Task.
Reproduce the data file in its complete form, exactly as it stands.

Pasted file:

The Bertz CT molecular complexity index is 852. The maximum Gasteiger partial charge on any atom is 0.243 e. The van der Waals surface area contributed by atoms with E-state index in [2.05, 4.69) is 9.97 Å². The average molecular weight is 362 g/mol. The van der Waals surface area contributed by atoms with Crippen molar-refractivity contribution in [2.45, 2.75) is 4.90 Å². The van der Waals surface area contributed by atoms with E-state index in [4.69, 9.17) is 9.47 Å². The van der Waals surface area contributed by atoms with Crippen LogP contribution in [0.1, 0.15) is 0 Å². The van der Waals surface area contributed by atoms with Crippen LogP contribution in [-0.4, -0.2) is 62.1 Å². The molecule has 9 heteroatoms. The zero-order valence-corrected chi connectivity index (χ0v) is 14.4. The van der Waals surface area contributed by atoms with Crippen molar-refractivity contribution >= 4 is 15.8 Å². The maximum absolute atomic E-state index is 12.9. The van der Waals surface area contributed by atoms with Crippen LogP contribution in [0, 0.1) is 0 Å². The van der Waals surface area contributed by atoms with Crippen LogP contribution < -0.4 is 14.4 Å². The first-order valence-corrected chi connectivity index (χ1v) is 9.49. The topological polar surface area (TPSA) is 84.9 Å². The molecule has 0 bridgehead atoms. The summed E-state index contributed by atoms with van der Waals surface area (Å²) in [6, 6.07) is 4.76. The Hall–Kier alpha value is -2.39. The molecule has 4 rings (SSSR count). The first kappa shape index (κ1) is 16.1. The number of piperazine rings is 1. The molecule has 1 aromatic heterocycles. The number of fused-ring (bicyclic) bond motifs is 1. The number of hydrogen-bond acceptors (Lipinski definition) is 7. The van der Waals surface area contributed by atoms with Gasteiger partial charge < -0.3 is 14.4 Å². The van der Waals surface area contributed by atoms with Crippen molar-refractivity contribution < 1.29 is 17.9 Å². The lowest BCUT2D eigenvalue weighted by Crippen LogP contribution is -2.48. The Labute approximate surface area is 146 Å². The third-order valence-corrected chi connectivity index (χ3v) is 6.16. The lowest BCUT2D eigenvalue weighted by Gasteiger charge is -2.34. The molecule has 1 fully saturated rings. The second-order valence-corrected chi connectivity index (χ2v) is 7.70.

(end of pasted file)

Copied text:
The Bertz CT molecular complexity index is 852. The maximum Gasteiger partial charge on any atom is 0.243 e. The van der Waals surface area contributed by atoms with E-state index in [2.05, 4.69) is 9.97 Å². The average molecular weight is 362 g/mol. The van der Waals surface area contributed by atoms with Crippen molar-refractivity contribution in [2.45, 2.75) is 4.90 Å². The van der Waals surface area contributed by atoms with E-state index in [4.69, 9.17) is 9.47 Å². The van der Waals surface area contributed by atoms with Crippen LogP contribution in [0.1, 0.15) is 0 Å². The van der Waals surface area contributed by atoms with Crippen LogP contribution in [-0.4, -0.2) is 62.1 Å². The molecule has 9 heteroatoms. The zero-order valence-corrected chi connectivity index (χ0v) is 14.4. The van der Waals surface area contributed by atoms with Crippen molar-refractivity contribution >= 4 is 15.8 Å². The maximum absolute atomic E-state index is 12.9. The van der Waals surface area contributed by atoms with Crippen LogP contribution in [0, 0.1) is 0 Å². The van der Waals surface area contributed by atoms with Crippen LogP contribution < -0.4 is 14.4 Å². The first-order valence-corrected chi connectivity index (χ1v) is 9.49. The topological polar surface area (TPSA) is 84.9 Å². The molecule has 0 bridgehead atoms. The summed E-state index contributed by atoms with van der Waals surface area (Å²) in [6, 6.07) is 4.76. The Hall–Kier alpha value is -2.39. The molecule has 4 rings (SSSR count). The first kappa shape index (κ1) is 16.1. The number of piperazine rings is 1. The molecule has 1 aromatic heterocycles. The number of fused-ring (bicyclic) bond motifs is 1. The number of hydrogen-bond acceptors (Lipinski definition) is 7. The van der Waals surface area contributed by atoms with Gasteiger partial charge < -0.3 is 14.4 Å². The van der Waals surface area contributed by atoms with Crippen molar-refractivity contribution < 1.29 is 17.9 Å². The lowest BCUT2D eigenvalue weighted by Crippen LogP contribution is -2.48. The Labute approximate surface area is 146 Å². The third-order valence-corrected chi connectivity index (χ3v) is 6.16. The lowest BCUT2D eigenvalue weighted by Gasteiger charge is -2.34. The molecule has 1 fully saturated rings. The second-order valence-corrected chi connectivity index (χ2v) is 7.70.